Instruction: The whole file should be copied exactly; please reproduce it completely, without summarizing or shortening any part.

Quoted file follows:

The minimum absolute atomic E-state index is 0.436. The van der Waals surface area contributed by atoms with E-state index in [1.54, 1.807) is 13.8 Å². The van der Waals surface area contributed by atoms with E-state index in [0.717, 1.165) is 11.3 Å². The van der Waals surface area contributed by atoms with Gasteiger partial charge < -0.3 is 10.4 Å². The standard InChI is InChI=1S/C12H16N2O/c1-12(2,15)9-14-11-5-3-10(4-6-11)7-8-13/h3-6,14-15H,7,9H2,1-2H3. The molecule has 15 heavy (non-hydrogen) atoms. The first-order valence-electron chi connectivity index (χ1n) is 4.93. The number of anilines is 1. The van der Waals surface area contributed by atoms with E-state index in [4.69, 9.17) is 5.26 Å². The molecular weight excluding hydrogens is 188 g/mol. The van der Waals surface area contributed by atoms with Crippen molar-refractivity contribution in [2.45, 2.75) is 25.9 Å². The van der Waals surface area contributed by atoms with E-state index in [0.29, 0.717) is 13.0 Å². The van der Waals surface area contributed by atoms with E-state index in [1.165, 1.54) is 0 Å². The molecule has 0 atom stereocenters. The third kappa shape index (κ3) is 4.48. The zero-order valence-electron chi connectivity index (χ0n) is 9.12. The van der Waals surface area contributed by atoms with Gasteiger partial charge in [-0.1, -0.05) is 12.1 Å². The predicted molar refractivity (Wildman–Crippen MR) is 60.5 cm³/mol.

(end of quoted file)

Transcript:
The minimum absolute atomic E-state index is 0.436. The van der Waals surface area contributed by atoms with E-state index in [1.54, 1.807) is 13.8 Å². The van der Waals surface area contributed by atoms with E-state index in [0.717, 1.165) is 11.3 Å². The van der Waals surface area contributed by atoms with Gasteiger partial charge < -0.3 is 10.4 Å². The standard InChI is InChI=1S/C12H16N2O/c1-12(2,15)9-14-11-5-3-10(4-6-11)7-8-13/h3-6,14-15H,7,9H2,1-2H3. The molecule has 15 heavy (non-hydrogen) atoms. The first-order valence-electron chi connectivity index (χ1n) is 4.93. The number of anilines is 1. The van der Waals surface area contributed by atoms with E-state index in [4.69, 9.17) is 5.26 Å². The molecular weight excluding hydrogens is 188 g/mol. The van der Waals surface area contributed by atoms with Crippen molar-refractivity contribution in [2.45, 2.75) is 25.9 Å². The van der Waals surface area contributed by atoms with E-state index in [0.29, 0.717) is 13.0 Å². The van der Waals surface area contributed by atoms with E-state index in [1.165, 1.54) is 0 Å². The molecule has 0 atom stereocenters. The third kappa shape index (κ3) is 4.48. The zero-order valence-electron chi connectivity index (χ0n) is 9.12. The van der Waals surface area contributed by atoms with Gasteiger partial charge in [-0.1, -0.05) is 12.1 Å². The predicted molar refractivity (Wildman–Crippen MR) is 60.5 cm³/mol.